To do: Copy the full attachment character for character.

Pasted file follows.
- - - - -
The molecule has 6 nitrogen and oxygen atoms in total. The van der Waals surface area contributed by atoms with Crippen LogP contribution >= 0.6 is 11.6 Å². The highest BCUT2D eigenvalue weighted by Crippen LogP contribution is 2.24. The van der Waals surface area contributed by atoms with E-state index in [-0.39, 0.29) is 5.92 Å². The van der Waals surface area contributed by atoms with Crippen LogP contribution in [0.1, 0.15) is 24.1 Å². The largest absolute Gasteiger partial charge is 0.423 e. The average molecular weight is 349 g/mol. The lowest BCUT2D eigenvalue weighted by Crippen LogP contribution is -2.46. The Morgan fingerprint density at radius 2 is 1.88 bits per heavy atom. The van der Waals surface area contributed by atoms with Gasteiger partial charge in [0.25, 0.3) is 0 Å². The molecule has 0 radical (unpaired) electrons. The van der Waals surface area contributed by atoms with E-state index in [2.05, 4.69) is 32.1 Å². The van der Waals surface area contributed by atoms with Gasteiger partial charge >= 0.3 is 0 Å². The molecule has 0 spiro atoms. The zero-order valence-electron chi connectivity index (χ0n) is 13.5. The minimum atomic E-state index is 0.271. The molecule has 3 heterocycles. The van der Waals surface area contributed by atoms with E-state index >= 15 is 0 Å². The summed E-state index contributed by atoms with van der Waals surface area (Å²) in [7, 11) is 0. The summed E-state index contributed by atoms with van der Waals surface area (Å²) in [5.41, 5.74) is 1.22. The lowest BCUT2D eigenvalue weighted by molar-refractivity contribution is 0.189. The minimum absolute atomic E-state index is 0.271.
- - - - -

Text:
The molecule has 6 nitrogen and oxygen atoms in total. The van der Waals surface area contributed by atoms with Crippen LogP contribution >= 0.6 is 11.6 Å². The highest BCUT2D eigenvalue weighted by Crippen LogP contribution is 2.24. The van der Waals surface area contributed by atoms with E-state index in [-0.39, 0.29) is 5.92 Å². The van der Waals surface area contributed by atoms with Crippen LogP contribution in [0.1, 0.15) is 24.1 Å². The largest absolute Gasteiger partial charge is 0.423 e. The average molecular weight is 349 g/mol. The lowest BCUT2D eigenvalue weighted by Crippen LogP contribution is -2.46. The Morgan fingerprint density at radius 2 is 1.88 bits per heavy atom. The van der Waals surface area contributed by atoms with Gasteiger partial charge in [0.25, 0.3) is 0 Å². The molecule has 0 radical (unpaired) electrons. The van der Waals surface area contributed by atoms with E-state index in [2.05, 4.69) is 32.1 Å². The van der Waals surface area contributed by atoms with Gasteiger partial charge >= 0.3 is 0 Å². The molecule has 0 spiro atoms. The zero-order valence-electron chi connectivity index (χ0n) is 13.5. The minimum atomic E-state index is 0.271. The molecule has 3 heterocycles. The van der Waals surface area contributed by atoms with E-state index >= 15 is 0 Å². The summed E-state index contributed by atoms with van der Waals surface area (Å²) in [7, 11) is 0. The summed E-state index contributed by atoms with van der Waals surface area (Å²) in [5.41, 5.74) is 1.22. The lowest BCUT2D eigenvalue weighted by molar-refractivity contribution is 0.189. The minimum absolute atomic E-state index is 0.271.